Also, one LARGE problem we Stude guys have, and was well covered by Jack earlier..... If you don't do ANYthing else, COVER THE INTAKE CROSSOVER HOLES! Jeff Rice makes/sells the super thin, stainless plates in a very reasonable kit, get one. That frappin' huge hole with exhaust running thru it at all times under your carb. is absolutely unnecessary! Heat from the intake turns the carb. into a pressure cooker and evaporates the alcohol based, chitt fuel that we're stuck with, right in the fuel lines! Hell, if the ambient temperature is hot enough and you don't have the crossover blocked, using the stock mechanical pump, fuel never even GETS to the filter! You can now buy the 12 volt replacement choke caps OR, (better yet), put a hand choke on it!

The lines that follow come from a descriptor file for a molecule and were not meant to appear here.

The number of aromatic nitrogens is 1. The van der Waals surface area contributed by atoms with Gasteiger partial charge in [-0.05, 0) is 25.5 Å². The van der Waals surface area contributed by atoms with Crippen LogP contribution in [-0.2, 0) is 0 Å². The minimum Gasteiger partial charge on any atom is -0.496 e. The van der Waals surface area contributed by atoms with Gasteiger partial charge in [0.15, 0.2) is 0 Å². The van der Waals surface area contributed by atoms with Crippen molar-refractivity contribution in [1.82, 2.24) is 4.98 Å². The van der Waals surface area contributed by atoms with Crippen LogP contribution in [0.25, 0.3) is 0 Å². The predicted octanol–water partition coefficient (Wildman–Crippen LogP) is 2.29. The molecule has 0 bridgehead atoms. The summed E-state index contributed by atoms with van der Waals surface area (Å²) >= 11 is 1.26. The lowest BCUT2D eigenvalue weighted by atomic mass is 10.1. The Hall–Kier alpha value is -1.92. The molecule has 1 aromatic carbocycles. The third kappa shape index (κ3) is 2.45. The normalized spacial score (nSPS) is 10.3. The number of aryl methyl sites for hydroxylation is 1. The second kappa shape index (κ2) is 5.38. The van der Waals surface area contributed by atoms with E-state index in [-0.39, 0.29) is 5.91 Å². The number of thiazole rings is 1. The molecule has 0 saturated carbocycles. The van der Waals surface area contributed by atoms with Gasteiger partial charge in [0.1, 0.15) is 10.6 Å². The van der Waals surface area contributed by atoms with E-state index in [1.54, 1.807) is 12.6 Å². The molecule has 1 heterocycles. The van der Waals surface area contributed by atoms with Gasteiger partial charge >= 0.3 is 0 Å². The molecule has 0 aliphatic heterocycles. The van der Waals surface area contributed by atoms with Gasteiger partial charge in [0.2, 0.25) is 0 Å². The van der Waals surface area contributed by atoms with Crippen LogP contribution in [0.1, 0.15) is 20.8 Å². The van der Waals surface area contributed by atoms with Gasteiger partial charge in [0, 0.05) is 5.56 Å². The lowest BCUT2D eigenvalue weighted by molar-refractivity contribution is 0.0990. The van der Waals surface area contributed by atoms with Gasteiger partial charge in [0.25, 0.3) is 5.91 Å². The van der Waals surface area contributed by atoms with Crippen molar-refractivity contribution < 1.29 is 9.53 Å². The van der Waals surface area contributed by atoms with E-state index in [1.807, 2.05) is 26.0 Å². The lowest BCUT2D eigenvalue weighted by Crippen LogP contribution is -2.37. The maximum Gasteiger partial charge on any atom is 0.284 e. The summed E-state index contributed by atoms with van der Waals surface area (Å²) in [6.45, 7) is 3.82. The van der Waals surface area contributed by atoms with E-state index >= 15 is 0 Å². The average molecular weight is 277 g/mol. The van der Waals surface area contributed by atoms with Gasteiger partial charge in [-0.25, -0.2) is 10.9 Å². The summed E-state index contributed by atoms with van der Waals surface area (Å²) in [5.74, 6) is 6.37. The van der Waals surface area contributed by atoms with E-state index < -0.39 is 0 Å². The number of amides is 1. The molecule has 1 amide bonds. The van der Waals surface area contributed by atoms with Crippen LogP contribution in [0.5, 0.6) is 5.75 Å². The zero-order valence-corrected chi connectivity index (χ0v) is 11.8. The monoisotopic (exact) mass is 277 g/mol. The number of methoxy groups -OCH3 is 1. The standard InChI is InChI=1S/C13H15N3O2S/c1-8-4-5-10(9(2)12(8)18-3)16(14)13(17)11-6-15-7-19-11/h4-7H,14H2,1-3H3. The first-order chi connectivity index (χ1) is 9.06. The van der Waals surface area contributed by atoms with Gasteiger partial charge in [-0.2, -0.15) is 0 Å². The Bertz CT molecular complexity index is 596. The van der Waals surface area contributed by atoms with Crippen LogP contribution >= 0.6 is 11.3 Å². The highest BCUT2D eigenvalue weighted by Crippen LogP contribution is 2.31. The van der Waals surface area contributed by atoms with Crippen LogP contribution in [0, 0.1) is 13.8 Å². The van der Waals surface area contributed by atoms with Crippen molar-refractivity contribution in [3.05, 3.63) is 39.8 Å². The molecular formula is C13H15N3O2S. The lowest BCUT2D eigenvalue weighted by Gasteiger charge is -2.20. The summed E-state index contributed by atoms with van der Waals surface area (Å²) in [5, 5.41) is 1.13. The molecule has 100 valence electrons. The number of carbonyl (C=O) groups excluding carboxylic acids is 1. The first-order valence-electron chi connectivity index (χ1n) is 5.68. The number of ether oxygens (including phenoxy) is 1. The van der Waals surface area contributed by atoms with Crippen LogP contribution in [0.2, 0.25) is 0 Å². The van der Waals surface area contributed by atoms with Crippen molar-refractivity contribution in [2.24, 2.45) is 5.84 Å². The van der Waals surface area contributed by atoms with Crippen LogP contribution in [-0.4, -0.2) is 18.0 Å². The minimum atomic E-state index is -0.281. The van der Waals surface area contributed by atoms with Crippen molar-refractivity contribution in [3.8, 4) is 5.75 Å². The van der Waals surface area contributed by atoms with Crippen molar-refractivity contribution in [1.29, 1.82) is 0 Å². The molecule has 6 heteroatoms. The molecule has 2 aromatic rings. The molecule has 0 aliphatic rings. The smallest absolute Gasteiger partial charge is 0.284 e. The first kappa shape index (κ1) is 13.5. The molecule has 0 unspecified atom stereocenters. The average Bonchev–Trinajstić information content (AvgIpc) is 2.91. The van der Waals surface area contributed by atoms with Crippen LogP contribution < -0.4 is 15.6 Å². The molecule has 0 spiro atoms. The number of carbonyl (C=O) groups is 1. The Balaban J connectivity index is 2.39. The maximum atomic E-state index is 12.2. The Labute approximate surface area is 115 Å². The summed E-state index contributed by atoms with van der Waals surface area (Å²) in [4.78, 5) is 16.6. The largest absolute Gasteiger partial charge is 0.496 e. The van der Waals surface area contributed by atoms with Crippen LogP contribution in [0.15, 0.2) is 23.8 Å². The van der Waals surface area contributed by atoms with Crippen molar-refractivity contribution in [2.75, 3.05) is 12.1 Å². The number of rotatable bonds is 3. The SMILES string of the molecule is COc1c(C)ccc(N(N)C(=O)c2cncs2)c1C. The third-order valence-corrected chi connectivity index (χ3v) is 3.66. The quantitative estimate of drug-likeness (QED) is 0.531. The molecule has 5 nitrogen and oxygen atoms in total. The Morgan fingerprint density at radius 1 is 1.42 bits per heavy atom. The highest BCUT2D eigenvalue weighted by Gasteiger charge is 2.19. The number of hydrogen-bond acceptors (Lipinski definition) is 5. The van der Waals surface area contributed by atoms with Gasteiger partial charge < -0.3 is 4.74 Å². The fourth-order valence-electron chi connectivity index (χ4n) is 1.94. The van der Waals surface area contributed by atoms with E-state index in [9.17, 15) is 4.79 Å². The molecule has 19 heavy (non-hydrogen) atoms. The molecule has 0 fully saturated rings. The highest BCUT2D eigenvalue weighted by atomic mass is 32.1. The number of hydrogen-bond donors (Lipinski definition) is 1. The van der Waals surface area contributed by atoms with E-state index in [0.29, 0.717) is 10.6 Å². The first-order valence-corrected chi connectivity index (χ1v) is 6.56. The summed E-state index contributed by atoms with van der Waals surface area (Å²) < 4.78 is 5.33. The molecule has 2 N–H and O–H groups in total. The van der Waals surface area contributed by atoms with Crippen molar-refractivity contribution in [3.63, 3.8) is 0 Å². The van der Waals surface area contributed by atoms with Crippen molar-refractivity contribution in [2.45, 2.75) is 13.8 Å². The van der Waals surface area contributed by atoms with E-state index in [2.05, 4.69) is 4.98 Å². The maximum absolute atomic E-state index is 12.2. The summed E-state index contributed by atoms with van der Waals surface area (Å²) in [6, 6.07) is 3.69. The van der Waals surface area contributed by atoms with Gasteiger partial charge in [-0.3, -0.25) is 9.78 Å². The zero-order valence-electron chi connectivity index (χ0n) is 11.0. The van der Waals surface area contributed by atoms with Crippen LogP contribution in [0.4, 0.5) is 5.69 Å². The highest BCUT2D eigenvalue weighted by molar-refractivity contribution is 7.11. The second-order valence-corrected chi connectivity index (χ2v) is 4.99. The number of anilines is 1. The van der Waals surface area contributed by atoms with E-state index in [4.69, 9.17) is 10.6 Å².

One last tip, (and this is actually more for "parade duty", but works very well at any time and gives more benefits than just stopping vapor lock), pour a quart of diesel fuel in the tank with every fillup. Yep, that's right, diesel fuel, trust me, it works.

Good luck....




Sonny
http://RacingStudebakers.com

hank63
07-10-2006, 09:39 AM
The diesel remedy was discussed in a previous thread, and somebody provided a very precise answer why the diesel "additive" was a simple but effective solution.
/ H

benny_64
07-10-2006, 02:27 PM